303 Escape – Chapter 1: Room 303 [Review]

Chapter 1: Room 303 is one of the best games in Denver. Here are our other recommendations for great escape rooms in Denver.

Call housekeeping

Location:  Thornton, CO

Date Played: November 3, 2022

Team size: 2-8; we recommend 2-4

Duration: 60 minutes

Price: from $40 per player for teams of 2 to $30 per player for teams of 5-8

Ticketing: Private

Accessibility Consideration:  Players may turn on fluorescent lights for vision needs or to remove the fear

Emergency Exit Rating: [A+] No Lock

Physical Restraints: [A+] No Physical Restraints

REA Reaction

Every once in a while an escape room company opens up and I can immediately feel that the creators behind it did their homework. Everything about 303 Escape made it clear to us that an abundance of thought and craft went into their work.

In Chapter 1: Room 303, we saw a clinic in thoughtful design. This included the location and manner that the story was delivered in; a game world that started in the lobby, extended through the hallways, and into the game; and a level of care that almost no one puts into cluing and interaction design.

Seriously, the amount of care that 303 Escape put into their interaction design was so great that it actually pulled me out of the fiction a few times because I was filled with so much appreciation for their thoughtful work.

An old, rundown hotel room with antique furniture, a twin bed, and stained plaster walls.

Where I felt 303 Escape could improve Chapter 1 was in closing the story. The narrative came on strong at the beginning, but felt less relevant at the conclusion.

Overall, Chapter 1: Room 303 was a fantastic game and a remarkable achievement for a company’s first escape room. If you’re in the Denver area 303 Escape is a must visit, and you should play both Chapter 1 & Chapter 2, in order.

Who is this for?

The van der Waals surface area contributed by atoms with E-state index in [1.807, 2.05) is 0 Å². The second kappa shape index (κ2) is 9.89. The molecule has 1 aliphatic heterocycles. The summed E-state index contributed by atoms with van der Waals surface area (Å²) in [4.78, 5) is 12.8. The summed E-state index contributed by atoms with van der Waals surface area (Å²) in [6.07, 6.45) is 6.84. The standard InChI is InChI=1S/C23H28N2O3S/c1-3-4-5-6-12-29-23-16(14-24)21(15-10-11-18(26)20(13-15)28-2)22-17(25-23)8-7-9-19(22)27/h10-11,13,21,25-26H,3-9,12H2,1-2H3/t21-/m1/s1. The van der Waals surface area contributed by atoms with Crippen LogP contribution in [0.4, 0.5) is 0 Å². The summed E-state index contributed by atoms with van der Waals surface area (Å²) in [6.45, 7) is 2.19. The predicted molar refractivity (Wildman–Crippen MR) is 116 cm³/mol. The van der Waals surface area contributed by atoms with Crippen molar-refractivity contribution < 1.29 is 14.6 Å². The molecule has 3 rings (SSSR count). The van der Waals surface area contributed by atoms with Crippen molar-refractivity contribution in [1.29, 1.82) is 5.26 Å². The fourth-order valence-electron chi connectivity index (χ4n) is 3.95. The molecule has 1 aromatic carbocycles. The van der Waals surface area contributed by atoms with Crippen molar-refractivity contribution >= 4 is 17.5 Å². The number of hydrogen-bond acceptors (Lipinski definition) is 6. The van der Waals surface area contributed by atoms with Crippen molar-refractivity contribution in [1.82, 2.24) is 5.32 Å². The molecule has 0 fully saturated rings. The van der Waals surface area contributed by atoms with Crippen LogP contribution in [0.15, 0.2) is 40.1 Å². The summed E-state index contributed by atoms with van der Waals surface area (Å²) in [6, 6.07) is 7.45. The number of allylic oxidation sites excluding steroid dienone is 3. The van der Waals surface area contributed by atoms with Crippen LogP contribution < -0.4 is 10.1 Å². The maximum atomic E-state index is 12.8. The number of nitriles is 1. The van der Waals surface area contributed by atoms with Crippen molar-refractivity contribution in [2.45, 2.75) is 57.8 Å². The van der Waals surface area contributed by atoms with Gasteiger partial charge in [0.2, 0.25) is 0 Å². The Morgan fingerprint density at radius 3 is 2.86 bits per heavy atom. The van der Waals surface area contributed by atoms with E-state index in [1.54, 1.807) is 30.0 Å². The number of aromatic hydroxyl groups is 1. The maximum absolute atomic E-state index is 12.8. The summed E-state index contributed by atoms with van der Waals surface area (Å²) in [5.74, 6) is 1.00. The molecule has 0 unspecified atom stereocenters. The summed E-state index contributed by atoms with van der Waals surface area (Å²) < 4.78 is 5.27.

• Adventure seekers
  • Puzzle lovers
  • Scenery snobs
  • Serial killer and HH Holmes fans
  • Any experience level

Why play?

  • World-building
  • Compelling set
  • Novel puzzles and interactions
  • Smart design choices when it came to prop builds and modifications
  • You’re drawn to approachable horror


Serial killer and hotel owner Robert Quinlan had specially designed one room in his hotel for murder. And he’d checked us in.

A glowing, green, antique light in an old room.


We were in a creepy murder hotel room. It was packed with detail everywhere we looked. It was a well-built game in a well-thought-out world. The lobby, hallways, and second game were all part of the world.

Closeup of a phone for the Homicide Hotel.


303 Escape’s Chapter 1: Room 303 was a standard escape room with a moderate level of difficulty and a bit of horror.

Core gameplay revolved around searching, observing, making connections, and puzzling.


➕ The intro was delivered via recorded audio in the lobby. This was well executed. By doing it this way, 303 Escape was able to hold our attention. The intro didn’t compete with the escape room, and we couldn’t be half listening/ half looking for puzzles to solve.

➕ The inclusion of a “turn it on if you want it” light switch to essentially remove the horror was a clever idea. If you flip that switch the fluorescent lighting immediately annihilates the scary atmosphere. Seeing it both ways, it really was comical how drastically lighting can change an environment.

A light switch that glows orange, sit in an antique brass switch plate, all set against an old painted and stained plaster wall.

➕ 303 Escape’s set design was strong, there was a ton of detailed work on display throughout the lobby, hallways, and game environment, all of which were in-world.

➕ A remarkable and obvious amount of thought went into the puzzle and interaction design. There were points where you could feel the experience that the game’s designer had as an escape room player. This was expressed in affordances like a custom reset button on what would otherwise be a lockout safe.

➕/➖ 303 Escape was leaning heavily into storytelling, and they told the setup well… but I didn’t feel the same level of storytelling in the conclusion of Chapter 1.

➕ The phone interactions were a joy.

Tips For Visiting

  • There is a parking lot. After parking you have to you walk around the building to enter.
  • Both Chapter 1 and Chapter 2 were set in the same world, and I strongly recommend playing them in sequential order. (The experiences don’t flow straight through, so you don’t need to book them immediately back to back.) There will be a Chapter 3.

Book your hour with 303 Escape’s Chapter 1: Room 303, and tell them that the Room Escape Artist sent you.

Disclosure: 303 Escape comped our tickets for this game.

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